The existing Kindle Fire HD remains an excellent tablet in its own right, despite not measuring up on paper to its successor. The fact that the HD remains only $139 (8.9” – $229) compared to the HDX’s $229 (8.9” – $379) helps to assume that it isn’t going to be abandoned right away. Still, if you have the money and the inclination then the HDX is definitely the superior product.

New Kindle Paperwhite has greatly improved lighting and contrastThe eReader side of Amazon’s Kindle line has been fading away in the last year or two. It doesn’t get much spotlight now that there isn’t much room to grow. Still, they did recently update the Kindle Paperwhite to a new version and find a few ways to make it even better.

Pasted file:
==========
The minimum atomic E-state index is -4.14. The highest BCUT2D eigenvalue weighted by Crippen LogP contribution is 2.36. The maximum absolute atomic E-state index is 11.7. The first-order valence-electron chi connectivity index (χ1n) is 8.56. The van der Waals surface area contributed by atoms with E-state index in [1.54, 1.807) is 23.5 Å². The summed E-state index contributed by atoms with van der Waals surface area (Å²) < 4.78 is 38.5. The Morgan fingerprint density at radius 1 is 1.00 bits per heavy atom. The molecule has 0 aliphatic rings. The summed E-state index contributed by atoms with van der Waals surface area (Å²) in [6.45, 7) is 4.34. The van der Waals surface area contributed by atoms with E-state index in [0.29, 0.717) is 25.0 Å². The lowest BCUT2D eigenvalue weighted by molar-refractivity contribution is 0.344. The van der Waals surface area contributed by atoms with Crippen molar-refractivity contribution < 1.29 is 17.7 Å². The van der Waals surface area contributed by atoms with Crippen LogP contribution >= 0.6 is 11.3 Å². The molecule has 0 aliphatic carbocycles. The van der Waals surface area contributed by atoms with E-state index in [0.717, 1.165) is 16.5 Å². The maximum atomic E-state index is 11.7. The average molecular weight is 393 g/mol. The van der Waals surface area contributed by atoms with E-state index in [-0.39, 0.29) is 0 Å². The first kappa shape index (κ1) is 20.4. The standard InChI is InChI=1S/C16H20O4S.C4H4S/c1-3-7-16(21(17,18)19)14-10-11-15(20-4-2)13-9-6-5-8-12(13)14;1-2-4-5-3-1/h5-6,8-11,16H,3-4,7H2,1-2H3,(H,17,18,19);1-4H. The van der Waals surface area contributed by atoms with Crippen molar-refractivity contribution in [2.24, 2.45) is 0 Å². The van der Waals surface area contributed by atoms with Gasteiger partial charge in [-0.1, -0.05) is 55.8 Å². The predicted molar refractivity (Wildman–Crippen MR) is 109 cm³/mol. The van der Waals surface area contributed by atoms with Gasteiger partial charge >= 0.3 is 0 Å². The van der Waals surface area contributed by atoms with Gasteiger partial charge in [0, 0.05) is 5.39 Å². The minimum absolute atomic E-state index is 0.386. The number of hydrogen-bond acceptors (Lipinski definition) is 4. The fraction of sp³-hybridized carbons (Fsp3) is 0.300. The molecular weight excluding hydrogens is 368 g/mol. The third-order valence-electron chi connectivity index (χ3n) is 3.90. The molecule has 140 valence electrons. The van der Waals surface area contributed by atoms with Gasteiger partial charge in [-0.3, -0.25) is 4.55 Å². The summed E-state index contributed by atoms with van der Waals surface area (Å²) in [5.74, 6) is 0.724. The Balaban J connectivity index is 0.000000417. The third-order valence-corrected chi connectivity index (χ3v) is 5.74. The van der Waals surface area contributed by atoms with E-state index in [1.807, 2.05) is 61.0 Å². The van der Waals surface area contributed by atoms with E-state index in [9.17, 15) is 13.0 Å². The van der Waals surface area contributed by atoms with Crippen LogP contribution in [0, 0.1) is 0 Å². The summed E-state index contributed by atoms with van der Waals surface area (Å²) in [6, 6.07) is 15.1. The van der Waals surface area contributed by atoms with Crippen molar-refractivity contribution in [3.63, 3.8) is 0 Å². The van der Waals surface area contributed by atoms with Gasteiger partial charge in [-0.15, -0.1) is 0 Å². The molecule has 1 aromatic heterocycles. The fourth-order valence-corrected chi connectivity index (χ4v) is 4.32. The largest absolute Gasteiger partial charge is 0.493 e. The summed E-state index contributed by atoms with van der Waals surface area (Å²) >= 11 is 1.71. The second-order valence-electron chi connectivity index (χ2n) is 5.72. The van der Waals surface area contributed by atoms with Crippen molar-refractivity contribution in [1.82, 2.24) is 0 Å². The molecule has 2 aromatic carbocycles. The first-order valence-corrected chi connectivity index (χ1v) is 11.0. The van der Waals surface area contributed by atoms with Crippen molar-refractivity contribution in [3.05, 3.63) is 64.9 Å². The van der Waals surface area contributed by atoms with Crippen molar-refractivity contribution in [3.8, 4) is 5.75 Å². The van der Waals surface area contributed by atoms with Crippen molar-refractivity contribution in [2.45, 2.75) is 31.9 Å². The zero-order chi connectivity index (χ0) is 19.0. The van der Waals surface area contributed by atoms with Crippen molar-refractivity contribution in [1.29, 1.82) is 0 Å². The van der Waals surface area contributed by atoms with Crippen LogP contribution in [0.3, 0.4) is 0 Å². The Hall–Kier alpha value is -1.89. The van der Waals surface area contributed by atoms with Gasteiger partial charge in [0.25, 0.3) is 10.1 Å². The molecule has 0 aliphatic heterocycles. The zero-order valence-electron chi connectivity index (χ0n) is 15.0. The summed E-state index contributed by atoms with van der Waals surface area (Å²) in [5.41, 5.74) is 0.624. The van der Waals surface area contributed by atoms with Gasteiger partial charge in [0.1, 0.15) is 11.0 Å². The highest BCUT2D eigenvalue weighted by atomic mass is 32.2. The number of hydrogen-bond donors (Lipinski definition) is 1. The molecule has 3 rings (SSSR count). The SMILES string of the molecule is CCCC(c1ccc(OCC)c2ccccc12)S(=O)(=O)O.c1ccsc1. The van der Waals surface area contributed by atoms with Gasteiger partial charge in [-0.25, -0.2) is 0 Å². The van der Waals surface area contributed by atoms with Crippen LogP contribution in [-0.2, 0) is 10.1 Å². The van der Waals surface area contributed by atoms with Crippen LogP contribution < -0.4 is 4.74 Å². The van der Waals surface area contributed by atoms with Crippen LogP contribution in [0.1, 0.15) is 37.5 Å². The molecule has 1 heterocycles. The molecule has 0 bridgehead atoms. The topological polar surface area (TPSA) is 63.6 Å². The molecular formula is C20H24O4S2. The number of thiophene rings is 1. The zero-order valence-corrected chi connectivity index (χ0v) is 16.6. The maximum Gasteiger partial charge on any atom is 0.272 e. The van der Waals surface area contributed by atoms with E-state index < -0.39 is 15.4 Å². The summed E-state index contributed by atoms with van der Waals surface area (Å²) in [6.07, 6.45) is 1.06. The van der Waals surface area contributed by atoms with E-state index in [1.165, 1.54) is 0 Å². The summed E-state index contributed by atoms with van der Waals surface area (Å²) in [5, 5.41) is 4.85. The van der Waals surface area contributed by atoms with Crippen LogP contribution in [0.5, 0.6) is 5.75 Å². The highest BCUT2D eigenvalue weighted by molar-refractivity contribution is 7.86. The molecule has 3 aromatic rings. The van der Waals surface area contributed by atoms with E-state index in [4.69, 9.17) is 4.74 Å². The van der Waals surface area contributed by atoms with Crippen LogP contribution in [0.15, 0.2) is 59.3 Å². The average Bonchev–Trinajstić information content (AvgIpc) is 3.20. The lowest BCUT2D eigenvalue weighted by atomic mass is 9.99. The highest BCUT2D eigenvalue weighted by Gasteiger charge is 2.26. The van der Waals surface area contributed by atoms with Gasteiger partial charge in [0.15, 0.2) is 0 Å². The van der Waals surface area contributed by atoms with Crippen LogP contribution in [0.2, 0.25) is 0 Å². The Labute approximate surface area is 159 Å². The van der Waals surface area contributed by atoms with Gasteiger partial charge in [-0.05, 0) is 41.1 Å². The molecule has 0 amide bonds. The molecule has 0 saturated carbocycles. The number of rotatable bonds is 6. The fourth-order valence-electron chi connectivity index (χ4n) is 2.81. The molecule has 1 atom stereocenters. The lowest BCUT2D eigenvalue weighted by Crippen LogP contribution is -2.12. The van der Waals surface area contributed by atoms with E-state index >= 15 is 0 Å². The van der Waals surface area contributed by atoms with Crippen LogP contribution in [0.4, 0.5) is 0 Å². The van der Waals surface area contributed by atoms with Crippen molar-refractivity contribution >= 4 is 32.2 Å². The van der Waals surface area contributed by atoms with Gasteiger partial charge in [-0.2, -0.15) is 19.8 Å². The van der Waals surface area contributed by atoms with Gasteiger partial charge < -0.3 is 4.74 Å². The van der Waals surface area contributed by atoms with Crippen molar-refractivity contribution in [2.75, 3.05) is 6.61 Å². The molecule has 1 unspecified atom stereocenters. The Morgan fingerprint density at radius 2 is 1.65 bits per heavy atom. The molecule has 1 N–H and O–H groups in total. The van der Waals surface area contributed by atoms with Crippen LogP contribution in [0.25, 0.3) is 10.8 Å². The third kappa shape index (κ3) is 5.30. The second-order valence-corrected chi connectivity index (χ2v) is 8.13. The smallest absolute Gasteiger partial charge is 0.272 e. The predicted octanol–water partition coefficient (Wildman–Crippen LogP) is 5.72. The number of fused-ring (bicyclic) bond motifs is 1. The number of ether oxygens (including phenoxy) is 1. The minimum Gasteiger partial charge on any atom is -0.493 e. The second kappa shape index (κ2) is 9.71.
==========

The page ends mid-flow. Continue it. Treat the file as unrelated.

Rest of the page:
The improvements in the new Paperwhite are small, but noticeable. It is a bit faster, somewhat more responsive, and contains a better light than the original version. Most importantly they have evened out the lighting a bit around the edges. There are unlikely to be any complaints about the way things look now. While they may not be betting everything on eReaders anymore, Amazon hasn’t left Kindle readers behind.

Reviewing ColcaSac Uintah for the Kindle Fire

ColcaSaclogoI recently got the opportunity to try out a ColcaSac sleeve for my Kindle Fire and thought that it might be useful to share my thoughts.  It’s proven to be an interesting product.


ColcaSac Uintah for Kindle FireFirst impressions